Frequently Asked Questions

Aren't hackers the people that break into computer networks?
Maybe to the rest of the world.
Many of us at MIT call those who break into (crack) computer systems "crackers." At MIT, a "hacker" is someone who does some sort of interesting and creative work at a high intensity level. This applies to anything from writing computer programs to pulling a clever prank that amuses and delights everyone on campus.
Who does these hacks?
Hackers pride themselves in making these kinds of things happen while leaving the MIT community guessing who did it and how. Consequently, one seldom knows who is responsible. Sometimes a "hacking group" will take credit for a particular hack.
Who are the hackers?
Supposedly, they are usually students (and sometimes alumni/alumnae) of MIT. Rumor claims that sometimes employees participate, too.
Does the MIT administration approve or support hacking?
No. Hackers who are caught may face legal penalties and fines. Still, this does not stop the administration from appreciating a good hack -- after the fact.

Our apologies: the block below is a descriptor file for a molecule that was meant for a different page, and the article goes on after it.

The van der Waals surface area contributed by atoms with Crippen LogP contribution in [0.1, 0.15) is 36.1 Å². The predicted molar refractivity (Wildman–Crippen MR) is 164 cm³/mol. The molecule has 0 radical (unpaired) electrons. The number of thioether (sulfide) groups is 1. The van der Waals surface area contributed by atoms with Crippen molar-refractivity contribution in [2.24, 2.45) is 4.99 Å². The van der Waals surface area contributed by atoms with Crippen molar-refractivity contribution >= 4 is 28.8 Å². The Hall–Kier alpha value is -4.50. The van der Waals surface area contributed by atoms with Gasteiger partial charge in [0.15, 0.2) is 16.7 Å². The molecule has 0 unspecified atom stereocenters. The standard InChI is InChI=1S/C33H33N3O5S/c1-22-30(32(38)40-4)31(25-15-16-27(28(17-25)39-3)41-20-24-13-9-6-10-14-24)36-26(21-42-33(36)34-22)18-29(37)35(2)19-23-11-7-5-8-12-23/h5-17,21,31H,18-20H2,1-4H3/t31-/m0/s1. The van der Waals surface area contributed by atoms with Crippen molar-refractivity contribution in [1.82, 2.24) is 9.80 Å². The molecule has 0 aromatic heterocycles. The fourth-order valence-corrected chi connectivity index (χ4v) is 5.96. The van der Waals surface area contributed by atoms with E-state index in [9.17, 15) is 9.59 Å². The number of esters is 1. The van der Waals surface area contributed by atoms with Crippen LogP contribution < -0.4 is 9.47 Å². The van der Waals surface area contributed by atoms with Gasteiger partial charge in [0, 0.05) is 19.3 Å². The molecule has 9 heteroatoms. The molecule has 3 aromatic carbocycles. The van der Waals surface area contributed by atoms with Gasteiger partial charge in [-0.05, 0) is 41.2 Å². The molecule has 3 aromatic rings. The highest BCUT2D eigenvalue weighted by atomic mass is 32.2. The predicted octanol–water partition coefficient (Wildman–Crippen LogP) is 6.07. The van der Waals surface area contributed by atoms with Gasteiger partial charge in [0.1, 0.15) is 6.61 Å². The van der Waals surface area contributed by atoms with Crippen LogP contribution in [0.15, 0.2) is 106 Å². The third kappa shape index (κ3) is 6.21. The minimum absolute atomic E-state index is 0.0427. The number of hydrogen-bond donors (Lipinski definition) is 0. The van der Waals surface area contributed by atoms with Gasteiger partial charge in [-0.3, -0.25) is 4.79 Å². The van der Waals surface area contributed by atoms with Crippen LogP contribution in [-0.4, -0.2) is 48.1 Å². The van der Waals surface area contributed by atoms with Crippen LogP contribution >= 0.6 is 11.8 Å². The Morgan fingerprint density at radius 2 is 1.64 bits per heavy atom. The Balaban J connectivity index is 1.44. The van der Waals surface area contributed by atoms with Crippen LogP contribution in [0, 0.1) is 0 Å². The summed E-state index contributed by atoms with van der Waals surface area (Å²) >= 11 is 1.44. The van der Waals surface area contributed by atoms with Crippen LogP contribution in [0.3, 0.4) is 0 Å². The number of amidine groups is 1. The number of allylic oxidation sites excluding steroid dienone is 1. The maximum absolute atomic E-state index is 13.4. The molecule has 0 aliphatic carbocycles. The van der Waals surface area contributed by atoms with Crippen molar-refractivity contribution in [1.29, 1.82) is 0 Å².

What is the significance of the letters IHTFP?
IHTFP has been the unofficial motto of MIT for many years. It usually stands for:

I Hate This Place

(If you can't reconcile the acronym, you're probably better off not knowing.) The IHTFP Hack Gallery name is based on the acronym:

Interesting Hacks To Fascinate People

Some people at MIT collect extensive lists of other interesting things that the abbreviation could stand for, some of which are rather obscene.
Why isn't my favorite hack in the IHTFP Hack Gallery?
Probably either because we don't have enough information about it yet, or because it happened before 1989, the period which is covered in Brian Leibowitz's book on MIT hacks. We plan to start including hacks from before 1989 in the near future.
Anything you can tell us about hacks that aren't in this Gallery would be greatly appreciated. It could also be the case that the hack is outside the scope of the IHTFP Hack Gallery. Check our inclusion policy for more information.
Don't the students have anything better to do?
Yes and no. Studying under the high-pressure conditions at MIT means students need creative outlets. Engaging in humorous and sometimes challenging pranks seems to be one such outlet.
I heard something about MIT hackers going to off-limits part of campus. What can you tell me about that?
It is true that some hacks appear in off-limits places such as on rooftops. The IHTFP Hack Gallery staff does not encourage trespassing, or any other illicit activity. Laws and rules exist to protect people, and breaking them can expose the would-be hackers and possibly also bystanders to dangers that neither may be aware of.